After watching scores of versatile, talented dancers leave Denver for prominent—and progressive—dance centers like New York City, Stephanie and Lee Prosenjak, owners of Cherry Creek Dance, had had enough. So, four years ago they founded an all-encompassing troupe called 7dancers, which combines disciplines as varied as hip-hop, tap, and contemporary. The core dancers, most of whom are Colorado natives, aren’t pigeonholed into one genre, which means every show is as unique as the performers.

Occasionally even the stage pushes the boundaries of normalcy: Each season, the group puts on a performance at the Liesl Lighting Showroom, a warehouse on South Broadway—and an unlikely venue for the arts. The audience sits beneath a ceiling of hanging lamps just feet from the dancers, and sometimes moves through the industrial space as the dancers perform. The immersive atmosphere lets onlookers hear the smack of slippers and feel the whoosh of airborne bodies. “It’s avant-garde,” Lee says. “You can hear the dancers huffing and puffing.”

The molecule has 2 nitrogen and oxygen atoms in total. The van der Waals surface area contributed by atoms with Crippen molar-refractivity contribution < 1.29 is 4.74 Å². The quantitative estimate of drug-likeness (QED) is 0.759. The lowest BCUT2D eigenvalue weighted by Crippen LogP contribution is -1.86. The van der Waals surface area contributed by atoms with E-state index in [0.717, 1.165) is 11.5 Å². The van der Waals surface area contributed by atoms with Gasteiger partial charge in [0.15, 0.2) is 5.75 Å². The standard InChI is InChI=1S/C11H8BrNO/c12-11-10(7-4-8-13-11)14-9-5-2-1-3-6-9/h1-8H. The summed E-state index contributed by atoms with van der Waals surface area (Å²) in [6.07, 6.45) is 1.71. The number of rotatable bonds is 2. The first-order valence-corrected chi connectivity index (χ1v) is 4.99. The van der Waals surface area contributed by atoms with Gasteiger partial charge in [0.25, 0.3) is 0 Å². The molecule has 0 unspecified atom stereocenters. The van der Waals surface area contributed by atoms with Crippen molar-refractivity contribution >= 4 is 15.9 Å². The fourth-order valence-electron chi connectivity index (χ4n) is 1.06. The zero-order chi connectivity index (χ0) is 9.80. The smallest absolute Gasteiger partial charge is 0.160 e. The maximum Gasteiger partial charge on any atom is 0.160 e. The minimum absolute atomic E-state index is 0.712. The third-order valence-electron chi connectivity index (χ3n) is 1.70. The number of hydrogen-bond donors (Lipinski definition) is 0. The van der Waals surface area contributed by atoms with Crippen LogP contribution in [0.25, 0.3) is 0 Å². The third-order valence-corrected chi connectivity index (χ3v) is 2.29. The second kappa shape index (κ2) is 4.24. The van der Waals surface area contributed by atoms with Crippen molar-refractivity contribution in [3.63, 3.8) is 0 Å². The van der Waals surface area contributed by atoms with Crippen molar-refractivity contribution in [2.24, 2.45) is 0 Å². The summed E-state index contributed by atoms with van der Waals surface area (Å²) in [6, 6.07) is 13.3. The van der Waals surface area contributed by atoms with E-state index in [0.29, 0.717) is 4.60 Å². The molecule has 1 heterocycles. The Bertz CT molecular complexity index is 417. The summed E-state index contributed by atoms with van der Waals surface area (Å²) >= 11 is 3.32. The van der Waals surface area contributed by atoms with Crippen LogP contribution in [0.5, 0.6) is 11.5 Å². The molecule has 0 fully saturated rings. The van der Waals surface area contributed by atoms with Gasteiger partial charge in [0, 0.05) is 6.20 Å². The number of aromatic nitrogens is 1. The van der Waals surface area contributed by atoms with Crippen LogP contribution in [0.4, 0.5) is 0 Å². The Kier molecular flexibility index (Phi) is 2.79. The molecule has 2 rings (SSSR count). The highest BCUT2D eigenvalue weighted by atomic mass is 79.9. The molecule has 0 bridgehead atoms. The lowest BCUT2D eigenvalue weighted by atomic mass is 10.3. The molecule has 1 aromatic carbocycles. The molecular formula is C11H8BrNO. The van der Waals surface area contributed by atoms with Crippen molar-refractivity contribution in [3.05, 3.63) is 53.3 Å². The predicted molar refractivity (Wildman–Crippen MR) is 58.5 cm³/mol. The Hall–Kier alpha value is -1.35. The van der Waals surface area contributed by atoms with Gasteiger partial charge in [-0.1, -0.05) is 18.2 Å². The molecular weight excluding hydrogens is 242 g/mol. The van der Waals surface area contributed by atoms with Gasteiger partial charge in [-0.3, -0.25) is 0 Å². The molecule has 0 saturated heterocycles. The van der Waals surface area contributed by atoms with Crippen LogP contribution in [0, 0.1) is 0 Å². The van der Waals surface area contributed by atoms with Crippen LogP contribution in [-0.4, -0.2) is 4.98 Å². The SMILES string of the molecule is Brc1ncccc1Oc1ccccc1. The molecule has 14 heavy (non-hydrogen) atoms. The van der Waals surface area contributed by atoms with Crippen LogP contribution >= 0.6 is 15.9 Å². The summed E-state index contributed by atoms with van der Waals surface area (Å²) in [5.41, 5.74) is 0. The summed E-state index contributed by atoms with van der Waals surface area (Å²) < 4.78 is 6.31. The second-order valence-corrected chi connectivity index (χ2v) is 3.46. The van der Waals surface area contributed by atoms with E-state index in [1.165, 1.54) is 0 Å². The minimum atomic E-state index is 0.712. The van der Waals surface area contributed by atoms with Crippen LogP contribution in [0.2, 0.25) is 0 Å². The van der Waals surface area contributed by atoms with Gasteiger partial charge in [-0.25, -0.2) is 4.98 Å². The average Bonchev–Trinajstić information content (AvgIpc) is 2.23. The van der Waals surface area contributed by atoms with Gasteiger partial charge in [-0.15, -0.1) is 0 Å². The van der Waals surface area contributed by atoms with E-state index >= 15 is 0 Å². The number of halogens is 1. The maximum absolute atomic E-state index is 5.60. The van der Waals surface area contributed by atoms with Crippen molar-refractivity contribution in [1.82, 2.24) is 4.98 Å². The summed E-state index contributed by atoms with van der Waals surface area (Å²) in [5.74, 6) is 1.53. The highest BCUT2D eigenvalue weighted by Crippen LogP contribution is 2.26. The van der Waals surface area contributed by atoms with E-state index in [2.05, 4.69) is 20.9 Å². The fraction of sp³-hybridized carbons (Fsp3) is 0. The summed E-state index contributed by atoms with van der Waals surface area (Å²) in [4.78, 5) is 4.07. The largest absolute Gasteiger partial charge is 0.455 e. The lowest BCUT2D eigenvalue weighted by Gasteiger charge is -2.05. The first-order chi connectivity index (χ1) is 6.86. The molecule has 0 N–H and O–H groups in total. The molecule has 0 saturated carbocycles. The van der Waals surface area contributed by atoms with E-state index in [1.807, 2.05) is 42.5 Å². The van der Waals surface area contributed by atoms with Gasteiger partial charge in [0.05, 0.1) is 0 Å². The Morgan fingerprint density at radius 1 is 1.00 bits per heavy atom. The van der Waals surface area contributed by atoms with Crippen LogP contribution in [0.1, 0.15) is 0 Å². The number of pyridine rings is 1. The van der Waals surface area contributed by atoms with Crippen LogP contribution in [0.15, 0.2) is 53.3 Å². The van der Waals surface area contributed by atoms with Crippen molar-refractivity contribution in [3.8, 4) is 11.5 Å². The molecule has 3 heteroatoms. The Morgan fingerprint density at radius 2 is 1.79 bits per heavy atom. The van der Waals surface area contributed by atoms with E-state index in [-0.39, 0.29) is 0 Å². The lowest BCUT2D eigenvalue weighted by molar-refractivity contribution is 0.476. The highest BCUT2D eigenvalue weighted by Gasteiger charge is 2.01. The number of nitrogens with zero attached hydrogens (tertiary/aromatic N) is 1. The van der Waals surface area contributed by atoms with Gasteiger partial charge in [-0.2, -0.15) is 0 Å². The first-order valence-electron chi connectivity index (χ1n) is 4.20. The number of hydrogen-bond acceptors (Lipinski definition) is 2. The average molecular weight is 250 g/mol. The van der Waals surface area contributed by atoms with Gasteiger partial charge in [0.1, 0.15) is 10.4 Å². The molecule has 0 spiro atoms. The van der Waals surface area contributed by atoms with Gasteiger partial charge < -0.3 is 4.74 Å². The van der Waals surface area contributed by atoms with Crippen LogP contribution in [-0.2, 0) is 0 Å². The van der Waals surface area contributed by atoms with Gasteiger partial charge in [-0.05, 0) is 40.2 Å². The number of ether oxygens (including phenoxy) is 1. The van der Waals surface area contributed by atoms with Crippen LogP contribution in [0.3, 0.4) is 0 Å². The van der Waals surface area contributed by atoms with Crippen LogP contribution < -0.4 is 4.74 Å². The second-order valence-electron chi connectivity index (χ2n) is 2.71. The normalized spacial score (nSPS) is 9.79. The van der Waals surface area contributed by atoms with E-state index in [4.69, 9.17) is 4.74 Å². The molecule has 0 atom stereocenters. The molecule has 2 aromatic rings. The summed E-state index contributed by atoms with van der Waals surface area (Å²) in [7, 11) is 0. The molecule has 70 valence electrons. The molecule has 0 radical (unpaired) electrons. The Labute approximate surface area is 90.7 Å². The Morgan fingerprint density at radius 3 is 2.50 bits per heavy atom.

The innovative performances have been so well received that major players in the industry, such as Mandy Moore from So You Think You Can Dance, have choreographed for the company, and 7dancers has been invited to perform at the prestigious Young Choreographers Festival in New York City next month. “It’s live art happening,” Lee says. “It’s not just ballet; it’s not just hip-hop. Why should we be limited to telling a story with just one style of dance?”

This article was originally published in 5280 May 2011.
Daliah Singer
Daliah Singer
Daliah Singer is an award-winning writer and editor based in Denver. You can find more of her work at